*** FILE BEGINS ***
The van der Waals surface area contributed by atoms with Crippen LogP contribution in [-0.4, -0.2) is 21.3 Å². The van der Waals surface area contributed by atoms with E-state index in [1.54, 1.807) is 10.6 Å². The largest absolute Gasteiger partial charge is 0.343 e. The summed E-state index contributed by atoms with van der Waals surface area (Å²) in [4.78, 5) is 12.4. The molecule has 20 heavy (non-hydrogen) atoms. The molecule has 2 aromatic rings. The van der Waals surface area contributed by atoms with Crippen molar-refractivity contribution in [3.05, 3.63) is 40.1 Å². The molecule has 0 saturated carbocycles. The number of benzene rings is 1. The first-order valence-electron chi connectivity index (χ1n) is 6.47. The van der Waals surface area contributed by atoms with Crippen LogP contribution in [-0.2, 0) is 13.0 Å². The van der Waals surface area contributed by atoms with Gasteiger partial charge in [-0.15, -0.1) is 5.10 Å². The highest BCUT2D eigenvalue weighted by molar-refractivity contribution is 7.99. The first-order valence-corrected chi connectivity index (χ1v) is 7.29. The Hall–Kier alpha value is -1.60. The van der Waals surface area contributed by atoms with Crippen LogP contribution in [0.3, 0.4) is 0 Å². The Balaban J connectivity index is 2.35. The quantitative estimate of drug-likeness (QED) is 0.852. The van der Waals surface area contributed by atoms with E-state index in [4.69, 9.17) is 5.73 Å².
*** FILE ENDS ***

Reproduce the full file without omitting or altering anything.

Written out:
The van der Waals surface area contributed by atoms with Crippen LogP contribution in [-0.4, -0.2) is 21.3 Å². The van der Waals surface area contributed by atoms with E-state index in [1.54, 1.807) is 10.6 Å². The largest absolute Gasteiger partial charge is 0.343 e. The summed E-state index contributed by atoms with van der Waals surface area (Å²) in [4.78, 5) is 12.4. The molecule has 20 heavy (non-hydrogen) atoms. The molecule has 2 aromatic rings. The van der Waals surface area contributed by atoms with Crippen molar-refractivity contribution in [3.05, 3.63) is 40.1 Å². The molecule has 0 saturated carbocycles. The number of benzene rings is 1. The first-order valence-electron chi connectivity index (χ1n) is 6.47. The van der Waals surface area contributed by atoms with Crippen LogP contribution in [-0.2, 0) is 13.0 Å². The van der Waals surface area contributed by atoms with Gasteiger partial charge in [-0.15, -0.1) is 5.10 Å². The highest BCUT2D eigenvalue weighted by molar-refractivity contribution is 7.99. The first-order valence-corrected chi connectivity index (χ1v) is 7.29. The Hall–Kier alpha value is -1.60. The van der Waals surface area contributed by atoms with Crippen LogP contribution in [0.3, 0.4) is 0 Å². The Balaban J connectivity index is 2.35. The quantitative estimate of drug-likeness (QED) is 0.852. The van der Waals surface area contributed by atoms with E-state index in [4.69, 9.17) is 5.73 Å².